MoneySavingExpert Martin Lewis has explained what you must do now before the energy price cap rises by 54% at the end of this week. Ofgem is increasing its price cap this Friday (April 1)
Martin Lewis has explained three things you must do now before the energy price cap rises by 54% at the end of this week.
Ofgem is increasing its price cap this Friday (April 1).
For those on a default tariff who pay by direct debit, the price cap is going up by £693 from £1,277 to £1,971.
Prepayment customers will see a bigger jump, with their price cap going up by £708, from £1,309 to £2,017.
The price cap increase will be a huge hit to household bills, with many families left wondering how they can keep costs down.
If you’re worried about your energy bill, the MoneySavingExpert founder has explained the three things you need to know now.
Do a meter reading on March 31
Martin first explained that if you take a meter reading on March 31, you can tell your energy provider exactly how much gas and electricity you used before the price cap increase.
The idea is that you’re telling your energy provider that all your energy usage before April 1 should be charged at the current rate, so before the price cap increases on April 1.
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“You are drawing a line in the sand that says to them: all the energy I have used until this point should be charged at the cheap rate,” explained Martin.
“Do not estimate my usage, I am locking it down so you cannot charge me any more than the amount I’ve actually used from 1 April onwards.”
Cancelling your direct debit might cost you more
Many households are thinking about ditching their direct debits because they want more control over how much they’re paying, according to Martin.
But the MoneySavingExpert warned that this may end up costing you more. It’s all to do with how the price cap is calculated.
“If you’re on typical usage, the price cap from 1 April – for somebody paying by direct debit – is £1,971 a year,” he said.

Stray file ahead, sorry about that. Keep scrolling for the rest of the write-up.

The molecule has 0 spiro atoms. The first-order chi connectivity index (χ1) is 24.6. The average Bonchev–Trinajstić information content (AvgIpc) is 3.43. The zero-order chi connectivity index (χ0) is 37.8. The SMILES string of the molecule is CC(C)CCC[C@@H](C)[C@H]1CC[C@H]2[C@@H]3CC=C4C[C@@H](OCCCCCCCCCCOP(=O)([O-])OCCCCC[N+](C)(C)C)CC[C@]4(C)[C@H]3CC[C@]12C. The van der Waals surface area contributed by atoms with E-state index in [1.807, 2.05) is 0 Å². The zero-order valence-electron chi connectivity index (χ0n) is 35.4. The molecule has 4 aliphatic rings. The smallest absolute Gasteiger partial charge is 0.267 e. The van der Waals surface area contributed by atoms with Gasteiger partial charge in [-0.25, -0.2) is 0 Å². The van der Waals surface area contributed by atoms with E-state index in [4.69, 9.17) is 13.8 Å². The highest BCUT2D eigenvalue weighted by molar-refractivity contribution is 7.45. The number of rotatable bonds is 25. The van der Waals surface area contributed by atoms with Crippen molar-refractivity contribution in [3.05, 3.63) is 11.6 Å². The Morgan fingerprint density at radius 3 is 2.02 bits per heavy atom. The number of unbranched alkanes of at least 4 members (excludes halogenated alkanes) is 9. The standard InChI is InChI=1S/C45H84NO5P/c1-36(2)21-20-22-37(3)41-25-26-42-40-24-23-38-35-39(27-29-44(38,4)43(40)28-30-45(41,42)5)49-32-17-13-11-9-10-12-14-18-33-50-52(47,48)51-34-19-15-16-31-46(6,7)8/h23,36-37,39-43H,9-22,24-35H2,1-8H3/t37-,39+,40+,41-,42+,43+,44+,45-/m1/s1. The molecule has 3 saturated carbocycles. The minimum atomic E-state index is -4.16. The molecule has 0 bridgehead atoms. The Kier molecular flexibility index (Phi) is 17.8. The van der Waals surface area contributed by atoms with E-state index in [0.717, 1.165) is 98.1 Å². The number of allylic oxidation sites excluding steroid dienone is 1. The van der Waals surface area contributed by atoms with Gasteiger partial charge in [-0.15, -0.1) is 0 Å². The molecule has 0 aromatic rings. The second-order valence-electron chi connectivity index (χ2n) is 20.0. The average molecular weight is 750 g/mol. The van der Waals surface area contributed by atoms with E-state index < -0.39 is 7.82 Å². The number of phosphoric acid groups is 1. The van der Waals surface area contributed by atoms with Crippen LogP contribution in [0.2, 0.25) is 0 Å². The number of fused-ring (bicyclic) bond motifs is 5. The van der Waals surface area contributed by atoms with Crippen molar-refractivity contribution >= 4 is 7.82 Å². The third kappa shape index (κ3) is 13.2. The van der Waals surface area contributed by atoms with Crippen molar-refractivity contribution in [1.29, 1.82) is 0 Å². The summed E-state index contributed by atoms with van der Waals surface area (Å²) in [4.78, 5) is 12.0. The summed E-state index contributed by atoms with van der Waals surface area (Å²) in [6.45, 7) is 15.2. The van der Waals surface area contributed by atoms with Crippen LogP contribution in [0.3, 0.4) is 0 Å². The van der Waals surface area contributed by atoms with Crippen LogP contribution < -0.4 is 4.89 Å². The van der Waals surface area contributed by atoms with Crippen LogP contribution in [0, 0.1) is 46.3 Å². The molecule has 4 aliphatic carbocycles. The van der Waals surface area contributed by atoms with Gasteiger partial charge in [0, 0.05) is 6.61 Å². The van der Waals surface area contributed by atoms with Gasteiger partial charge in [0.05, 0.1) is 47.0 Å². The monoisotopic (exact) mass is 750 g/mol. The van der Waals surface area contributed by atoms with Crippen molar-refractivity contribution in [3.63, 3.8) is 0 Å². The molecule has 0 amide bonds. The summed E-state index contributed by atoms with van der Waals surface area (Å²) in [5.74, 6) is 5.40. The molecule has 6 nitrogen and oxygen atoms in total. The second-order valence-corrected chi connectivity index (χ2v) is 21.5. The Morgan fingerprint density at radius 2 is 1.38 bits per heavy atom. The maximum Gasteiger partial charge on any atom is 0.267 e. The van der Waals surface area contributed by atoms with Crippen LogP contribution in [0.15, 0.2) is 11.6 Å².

“If you want to pay by quarterly bills, and that’s what most people ditching direct debit tell me they’re thinking of doing, then the price cap is £2,100.
“So that means you’re paying over 6% more for the same usage than you do by direct debit, because there is a discount allowed for direct debit.”
Most people should still ‘do nothing’
Sadly, energy bills are expected to keep rising.
Analysts at Cornwall Insight analysts predict the price cap will rise to around £2,500 a year for somebody on typical use from in six months time on October 1.
This marks an increase of around 25% – and if the price cap does rise to this level, then Martin explained you’d need a fixed deal that is no more than around 18% to 20% above the April price cap for it to be worth fixing right now.
Right now, the MSE founder says the cheapest open market deal at the moment is around 40% more than the April price cap – meaning for many homes, the best thing is to stay on the price cap.
How the energy bills crisis affects you
“It is not worth fixing. You’re better off to stay on the April price cap and then if nothing changes before that, go on to the new October price cap,” he said.
“Again, this is my best guess, I do not have certainty or surety here – it is a bit of crystal ball gazing.”
Of course, open market deals refer to fixes that are available to new customers.
In some rare cases, your current energy provider may off you something that is below the 18% to 20% threshold that Martin mentioned above.
This recently happened with E.on where it offered customers a fixed deal that was the same price as the price cap – but it sold out within hours.